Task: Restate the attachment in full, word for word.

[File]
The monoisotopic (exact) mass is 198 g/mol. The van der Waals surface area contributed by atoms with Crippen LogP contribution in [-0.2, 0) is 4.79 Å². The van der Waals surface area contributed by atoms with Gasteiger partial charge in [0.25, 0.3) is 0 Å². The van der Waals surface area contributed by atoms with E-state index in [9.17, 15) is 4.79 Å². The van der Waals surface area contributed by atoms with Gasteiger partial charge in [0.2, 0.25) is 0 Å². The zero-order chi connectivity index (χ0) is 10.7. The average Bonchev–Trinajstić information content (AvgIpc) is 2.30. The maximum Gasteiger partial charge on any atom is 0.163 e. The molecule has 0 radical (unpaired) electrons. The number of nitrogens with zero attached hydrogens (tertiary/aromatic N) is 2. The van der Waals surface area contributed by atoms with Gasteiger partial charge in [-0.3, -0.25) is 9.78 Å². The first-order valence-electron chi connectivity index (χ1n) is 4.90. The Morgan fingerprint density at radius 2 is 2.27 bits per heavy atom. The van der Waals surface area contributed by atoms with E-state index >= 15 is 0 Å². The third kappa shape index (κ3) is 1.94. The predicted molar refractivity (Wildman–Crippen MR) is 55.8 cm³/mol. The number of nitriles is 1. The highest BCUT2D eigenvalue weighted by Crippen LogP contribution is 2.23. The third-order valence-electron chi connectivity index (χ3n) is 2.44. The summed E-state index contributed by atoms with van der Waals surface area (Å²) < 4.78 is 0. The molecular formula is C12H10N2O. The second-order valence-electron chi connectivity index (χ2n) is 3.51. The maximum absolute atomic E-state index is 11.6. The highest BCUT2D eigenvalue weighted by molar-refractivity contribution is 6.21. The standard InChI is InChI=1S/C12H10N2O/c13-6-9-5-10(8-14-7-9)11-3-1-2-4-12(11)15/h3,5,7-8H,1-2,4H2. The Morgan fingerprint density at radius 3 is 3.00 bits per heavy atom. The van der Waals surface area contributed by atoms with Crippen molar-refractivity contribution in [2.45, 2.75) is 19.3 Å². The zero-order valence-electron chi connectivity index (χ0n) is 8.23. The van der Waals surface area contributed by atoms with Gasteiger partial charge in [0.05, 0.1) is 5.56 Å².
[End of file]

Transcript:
The monoisotopic (exact) mass is 198 g/mol. The van der Waals surface area contributed by atoms with Crippen LogP contribution in [-0.2, 0) is 4.79 Å². The van der Waals surface area contributed by atoms with Gasteiger partial charge in [0.25, 0.3) is 0 Å². The van der Waals surface area contributed by atoms with E-state index in [9.17, 15) is 4.79 Å². The van der Waals surface area contributed by atoms with Gasteiger partial charge in [0.2, 0.25) is 0 Å². The zero-order chi connectivity index (χ0) is 10.7. The average Bonchev–Trinajstić information content (AvgIpc) is 2.30. The maximum Gasteiger partial charge on any atom is 0.163 e. The molecule has 0 radical (unpaired) electrons. The number of nitrogens with zero attached hydrogens (tertiary/aromatic N) is 2. The van der Waals surface area contributed by atoms with Gasteiger partial charge in [-0.3, -0.25) is 9.78 Å². The first-order valence-electron chi connectivity index (χ1n) is 4.90. The Morgan fingerprint density at radius 2 is 2.27 bits per heavy atom. The van der Waals surface area contributed by atoms with E-state index >= 15 is 0 Å². The third kappa shape index (κ3) is 1.94. The predicted molar refractivity (Wildman–Crippen MR) is 55.8 cm³/mol. The number of nitriles is 1. The highest BCUT2D eigenvalue weighted by Crippen LogP contribution is 2.23. The third-order valence-electron chi connectivity index (χ3n) is 2.44. The summed E-state index contributed by atoms with van der Waals surface area (Å²) < 4.78 is 0. The molecular formula is C12H10N2O. The second-order valence-electron chi connectivity index (χ2n) is 3.51. The maximum absolute atomic E-state index is 11.6. The highest BCUT2D eigenvalue weighted by molar-refractivity contribution is 6.21. The standard InChI is InChI=1S/C12H10N2O/c13-6-9-5-10(8-14-7-9)11-3-1-2-4-12(11)15/h3,5,7-8H,1-2,4H2. The Morgan fingerprint density at radius 3 is 3.00 bits per heavy atom. The van der Waals surface area contributed by atoms with Crippen molar-refractivity contribution in [2.45, 2.75) is 19.3 Å². The zero-order valence-electron chi connectivity index (χ0n) is 8.23. The van der Waals surface area contributed by atoms with Gasteiger partial charge in [0.05, 0.1) is 5.56 Å².